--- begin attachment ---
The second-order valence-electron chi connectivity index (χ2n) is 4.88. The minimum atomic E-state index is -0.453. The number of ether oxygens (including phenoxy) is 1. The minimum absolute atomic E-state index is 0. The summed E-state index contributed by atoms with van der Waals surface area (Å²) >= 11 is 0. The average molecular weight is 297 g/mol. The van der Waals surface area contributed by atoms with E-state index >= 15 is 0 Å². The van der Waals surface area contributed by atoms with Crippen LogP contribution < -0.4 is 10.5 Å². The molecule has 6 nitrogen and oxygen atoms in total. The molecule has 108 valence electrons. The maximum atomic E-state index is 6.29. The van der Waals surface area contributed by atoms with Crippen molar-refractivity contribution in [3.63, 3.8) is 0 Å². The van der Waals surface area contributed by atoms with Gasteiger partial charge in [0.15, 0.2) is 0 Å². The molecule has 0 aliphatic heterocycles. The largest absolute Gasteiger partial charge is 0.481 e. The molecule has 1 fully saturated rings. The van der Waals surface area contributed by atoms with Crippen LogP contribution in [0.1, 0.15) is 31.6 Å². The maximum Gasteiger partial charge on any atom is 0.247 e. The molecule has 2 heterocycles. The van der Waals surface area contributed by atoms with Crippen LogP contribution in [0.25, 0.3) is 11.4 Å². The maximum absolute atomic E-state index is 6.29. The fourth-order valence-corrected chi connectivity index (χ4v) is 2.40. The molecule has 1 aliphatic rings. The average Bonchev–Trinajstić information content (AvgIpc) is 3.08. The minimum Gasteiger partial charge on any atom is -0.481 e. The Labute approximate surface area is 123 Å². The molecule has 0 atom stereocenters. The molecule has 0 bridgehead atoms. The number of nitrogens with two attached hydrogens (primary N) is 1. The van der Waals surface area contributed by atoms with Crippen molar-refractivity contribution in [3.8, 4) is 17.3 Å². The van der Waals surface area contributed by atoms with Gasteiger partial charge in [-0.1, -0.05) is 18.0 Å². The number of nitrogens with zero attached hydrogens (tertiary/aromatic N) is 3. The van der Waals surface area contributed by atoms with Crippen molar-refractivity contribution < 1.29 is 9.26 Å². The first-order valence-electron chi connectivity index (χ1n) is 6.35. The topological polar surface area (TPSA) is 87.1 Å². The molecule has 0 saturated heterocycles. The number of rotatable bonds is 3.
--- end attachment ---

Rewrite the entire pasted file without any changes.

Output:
The second-order valence-electron chi connectivity index (χ2n) is 4.88. The minimum atomic E-state index is -0.453. The number of ether oxygens (including phenoxy) is 1. The minimum absolute atomic E-state index is 0. The summed E-state index contributed by atoms with van der Waals surface area (Å²) >= 11 is 0. The average molecular weight is 297 g/mol. The van der Waals surface area contributed by atoms with E-state index >= 15 is 0 Å². The van der Waals surface area contributed by atoms with Crippen LogP contribution < -0.4 is 10.5 Å². The molecule has 6 nitrogen and oxygen atoms in total. The molecule has 108 valence electrons. The maximum atomic E-state index is 6.29. The van der Waals surface area contributed by atoms with Crippen molar-refractivity contribution in [3.63, 3.8) is 0 Å². The van der Waals surface area contributed by atoms with Gasteiger partial charge in [0.15, 0.2) is 0 Å². The molecule has 0 aliphatic heterocycles. The largest absolute Gasteiger partial charge is 0.481 e. The molecule has 1 fully saturated rings. The van der Waals surface area contributed by atoms with Crippen LogP contribution in [0.1, 0.15) is 31.6 Å². The maximum Gasteiger partial charge on any atom is 0.247 e. The molecule has 2 heterocycles. The van der Waals surface area contributed by atoms with Crippen LogP contribution in [0.25, 0.3) is 11.4 Å². The maximum absolute atomic E-state index is 6.29. The fourth-order valence-corrected chi connectivity index (χ4v) is 2.40. The molecule has 1 aliphatic rings. The average Bonchev–Trinajstić information content (AvgIpc) is 3.08. The minimum Gasteiger partial charge on any atom is -0.481 e. The Labute approximate surface area is 123 Å². The molecule has 0 atom stereocenters. The molecule has 0 bridgehead atoms. The number of nitrogens with two attached hydrogens (primary N) is 1. The van der Waals surface area contributed by atoms with Crippen molar-refractivity contribution in [3.8, 4) is 17.3 Å². The van der Waals surface area contributed by atoms with Gasteiger partial charge in [-0.1, -0.05) is 18.0 Å². The number of nitrogens with zero attached hydrogens (tertiary/aromatic N) is 3. The van der Waals surface area contributed by atoms with Crippen molar-refractivity contribution < 1.29 is 9.26 Å². The first-order valence-electron chi connectivity index (χ1n) is 6.35. The topological polar surface area (TPSA) is 87.1 Å². The molecule has 0 saturated heterocycles. The number of rotatable bonds is 3.